Working Notes: In Recession who will be left Stranded?
‘The past is a foreign country: they do things differently there’, L.P. Hartley famously wrote. Right now in Ireland, however, it is the present that feels like a foreign country. This is a place where we must adjust our assumptions and expectations and learn, or relearn, the skills to enable us deal with an economic situation that is the reverse of the favourable one to which we had become so acclimatised.
The need to think seriously about the values that will guide us through these difficult times was the core theme of a Statement, ‘Justice in Recession?’, which was issued by the Jesuit Centre for Faith and Justice on 12 October 2008, and is reproduced as the opening article in this issue of Working Notes.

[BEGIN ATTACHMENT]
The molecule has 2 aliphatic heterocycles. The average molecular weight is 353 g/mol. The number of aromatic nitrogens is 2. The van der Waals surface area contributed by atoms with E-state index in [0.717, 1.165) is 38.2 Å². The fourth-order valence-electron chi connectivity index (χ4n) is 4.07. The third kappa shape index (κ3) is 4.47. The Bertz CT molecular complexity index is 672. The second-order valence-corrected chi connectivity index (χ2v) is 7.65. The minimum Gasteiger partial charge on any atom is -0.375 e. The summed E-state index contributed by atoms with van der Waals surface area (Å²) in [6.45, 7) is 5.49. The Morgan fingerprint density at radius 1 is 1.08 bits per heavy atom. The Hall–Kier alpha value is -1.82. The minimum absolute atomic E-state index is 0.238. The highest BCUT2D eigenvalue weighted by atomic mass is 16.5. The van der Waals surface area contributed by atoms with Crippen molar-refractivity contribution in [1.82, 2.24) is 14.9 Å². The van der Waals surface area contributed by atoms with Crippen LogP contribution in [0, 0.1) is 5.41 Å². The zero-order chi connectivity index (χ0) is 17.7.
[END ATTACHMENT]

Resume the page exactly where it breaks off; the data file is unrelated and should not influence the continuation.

The Statement says that a continued adherence to some of the values that gained ascendancy during the economic boom will result in a very inequitable distribution of the pain that is inevitable as we try to turn around the decline in our economy. It argues that social solidarity, a concern for the common good and care for the people who are financially or otherwise vulnerable ought to underpin the policies and measures adopted in response to the current crisis.
This is a time, the Statement says, when we should be prepared to reassess the economic and political model which has guided our development for more than a decade. This model entailed a strong reliance on the free market as the means not just of generating economic growth but of providing an increasing share of social services and supports. Current economic and financial circumstances provide the impetus and opportunity to engage in debate about the possibility of devising a model that would provide fairer, more equal, and more sustainable outcomes... read more
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Posted in Economic Policy Publications